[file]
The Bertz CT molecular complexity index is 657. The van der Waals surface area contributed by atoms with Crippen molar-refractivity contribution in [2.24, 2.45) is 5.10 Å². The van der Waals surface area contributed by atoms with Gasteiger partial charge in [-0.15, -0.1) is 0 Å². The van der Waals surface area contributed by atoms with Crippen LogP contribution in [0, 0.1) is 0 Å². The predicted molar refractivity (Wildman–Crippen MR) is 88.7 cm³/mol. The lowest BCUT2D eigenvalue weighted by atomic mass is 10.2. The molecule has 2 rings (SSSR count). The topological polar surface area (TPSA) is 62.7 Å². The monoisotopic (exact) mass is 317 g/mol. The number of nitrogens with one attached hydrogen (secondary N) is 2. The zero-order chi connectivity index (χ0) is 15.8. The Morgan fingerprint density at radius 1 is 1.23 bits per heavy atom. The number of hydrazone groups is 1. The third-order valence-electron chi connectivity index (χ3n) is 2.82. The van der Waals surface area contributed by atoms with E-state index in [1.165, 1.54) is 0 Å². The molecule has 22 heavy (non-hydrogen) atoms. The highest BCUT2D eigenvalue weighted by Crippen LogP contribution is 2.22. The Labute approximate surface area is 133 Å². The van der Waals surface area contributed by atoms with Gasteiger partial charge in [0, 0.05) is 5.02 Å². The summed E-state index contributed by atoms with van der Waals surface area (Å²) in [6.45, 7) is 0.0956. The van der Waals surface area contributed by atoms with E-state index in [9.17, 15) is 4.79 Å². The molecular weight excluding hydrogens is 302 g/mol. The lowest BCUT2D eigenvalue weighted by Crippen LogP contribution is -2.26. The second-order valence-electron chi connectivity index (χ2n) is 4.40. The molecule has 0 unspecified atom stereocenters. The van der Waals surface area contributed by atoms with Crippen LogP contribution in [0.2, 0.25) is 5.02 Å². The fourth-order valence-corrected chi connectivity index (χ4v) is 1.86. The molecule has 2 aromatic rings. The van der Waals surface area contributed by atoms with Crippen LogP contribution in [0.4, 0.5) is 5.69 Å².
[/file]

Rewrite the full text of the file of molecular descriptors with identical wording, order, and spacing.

The Bertz CT molecular complexity index is 657. The van der Waals surface area contributed by atoms with Crippen molar-refractivity contribution in [2.24, 2.45) is 5.10 Å². The van der Waals surface area contributed by atoms with Gasteiger partial charge in [-0.15, -0.1) is 0 Å². The van der Waals surface area contributed by atoms with Crippen LogP contribution in [0, 0.1) is 0 Å². The predicted molar refractivity (Wildman–Crippen MR) is 88.7 cm³/mol. The lowest BCUT2D eigenvalue weighted by atomic mass is 10.2. The molecule has 2 rings (SSSR count). The topological polar surface area (TPSA) is 62.7 Å². The monoisotopic (exact) mass is 317 g/mol. The number of nitrogens with one attached hydrogen (secondary N) is 2. The zero-order chi connectivity index (χ0) is 15.8. The Morgan fingerprint density at radius 1 is 1.23 bits per heavy atom. The number of hydrazone groups is 1. The third-order valence-electron chi connectivity index (χ3n) is 2.82. The van der Waals surface area contributed by atoms with E-state index in [1.165, 1.54) is 0 Å². The molecule has 22 heavy (non-hydrogen) atoms. The highest BCUT2D eigenvalue weighted by Crippen LogP contribution is 2.22. The Labute approximate surface area is 133 Å². The van der Waals surface area contributed by atoms with Gasteiger partial charge in [0, 0.05) is 5.02 Å². The summed E-state index contributed by atoms with van der Waals surface area (Å²) in [6.45, 7) is 0.0956. The van der Waals surface area contributed by atoms with E-state index in [9.17, 15) is 4.79 Å². The molecular weight excluding hydrogens is 302 g/mol. The lowest BCUT2D eigenvalue weighted by Crippen LogP contribution is -2.26. The second-order valence-electron chi connectivity index (χ2n) is 4.40. The molecule has 0 unspecified atom stereocenters. The van der Waals surface area contributed by atoms with Crippen LogP contribution in [0.2, 0.25) is 5.02 Å². The fourth-order valence-corrected chi connectivity index (χ4v) is 1.86. The molecule has 2 aromatic rings. The van der Waals surface area contributed by atoms with Crippen LogP contribution in [0.4, 0.5) is 5.69 Å².